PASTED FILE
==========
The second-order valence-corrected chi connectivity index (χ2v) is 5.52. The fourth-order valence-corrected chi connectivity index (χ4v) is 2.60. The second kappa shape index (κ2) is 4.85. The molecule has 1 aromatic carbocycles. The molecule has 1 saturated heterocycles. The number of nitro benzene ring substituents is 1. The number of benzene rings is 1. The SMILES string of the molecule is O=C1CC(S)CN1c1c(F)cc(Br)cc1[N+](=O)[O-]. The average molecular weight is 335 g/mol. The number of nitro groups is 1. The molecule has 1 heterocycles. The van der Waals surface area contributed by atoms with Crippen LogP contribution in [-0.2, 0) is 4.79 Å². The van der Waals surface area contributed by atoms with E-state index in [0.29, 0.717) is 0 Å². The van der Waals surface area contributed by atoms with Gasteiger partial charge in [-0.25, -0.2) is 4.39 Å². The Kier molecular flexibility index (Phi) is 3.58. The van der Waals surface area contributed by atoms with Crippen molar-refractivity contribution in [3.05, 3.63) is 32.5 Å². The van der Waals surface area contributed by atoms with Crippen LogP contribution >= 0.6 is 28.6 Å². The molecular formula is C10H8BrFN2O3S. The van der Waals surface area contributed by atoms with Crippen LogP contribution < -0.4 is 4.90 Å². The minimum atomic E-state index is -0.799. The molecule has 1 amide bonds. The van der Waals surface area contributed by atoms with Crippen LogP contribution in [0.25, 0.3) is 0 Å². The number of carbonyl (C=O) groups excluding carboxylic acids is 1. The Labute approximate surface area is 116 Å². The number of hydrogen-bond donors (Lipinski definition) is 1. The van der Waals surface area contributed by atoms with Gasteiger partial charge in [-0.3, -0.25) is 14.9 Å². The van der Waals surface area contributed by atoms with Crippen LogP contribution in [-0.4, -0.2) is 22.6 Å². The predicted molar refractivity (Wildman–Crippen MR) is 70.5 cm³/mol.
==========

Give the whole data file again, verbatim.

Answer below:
The second-order valence-corrected chi connectivity index (χ2v) is 5.52. The fourth-order valence-corrected chi connectivity index (χ4v) is 2.60. The second kappa shape index (κ2) is 4.85. The molecule has 1 aromatic carbocycles. The molecule has 1 saturated heterocycles. The number of nitro benzene ring substituents is 1. The number of benzene rings is 1. The SMILES string of the molecule is O=C1CC(S)CN1c1c(F)cc(Br)cc1[N+](=O)[O-]. The average molecular weight is 335 g/mol. The number of nitro groups is 1. The molecule has 1 heterocycles. The van der Waals surface area contributed by atoms with Crippen LogP contribution in [-0.2, 0) is 4.79 Å². The van der Waals surface area contributed by atoms with E-state index in [0.29, 0.717) is 0 Å². The van der Waals surface area contributed by atoms with Gasteiger partial charge in [-0.25, -0.2) is 4.39 Å². The Kier molecular flexibility index (Phi) is 3.58. The van der Waals surface area contributed by atoms with Crippen molar-refractivity contribution in [3.05, 3.63) is 32.5 Å². The van der Waals surface area contributed by atoms with Crippen LogP contribution >= 0.6 is 28.6 Å². The molecular formula is C10H8BrFN2O3S. The van der Waals surface area contributed by atoms with Crippen LogP contribution < -0.4 is 4.90 Å². The minimum atomic E-state index is -0.799. The molecule has 1 amide bonds. The van der Waals surface area contributed by atoms with Crippen LogP contribution in [0.25, 0.3) is 0 Å². The number of carbonyl (C=O) groups excluding carboxylic acids is 1. The Labute approximate surface area is 116 Å². The number of hydrogen-bond donors (Lipinski definition) is 1. The van der Waals surface area contributed by atoms with Gasteiger partial charge in [-0.3, -0.25) is 14.9 Å². The van der Waals surface area contributed by atoms with Crippen LogP contribution in [-0.4, -0.2) is 22.6 Å². The predicted molar refractivity (Wildman–Crippen MR) is 70.5 cm³/mol.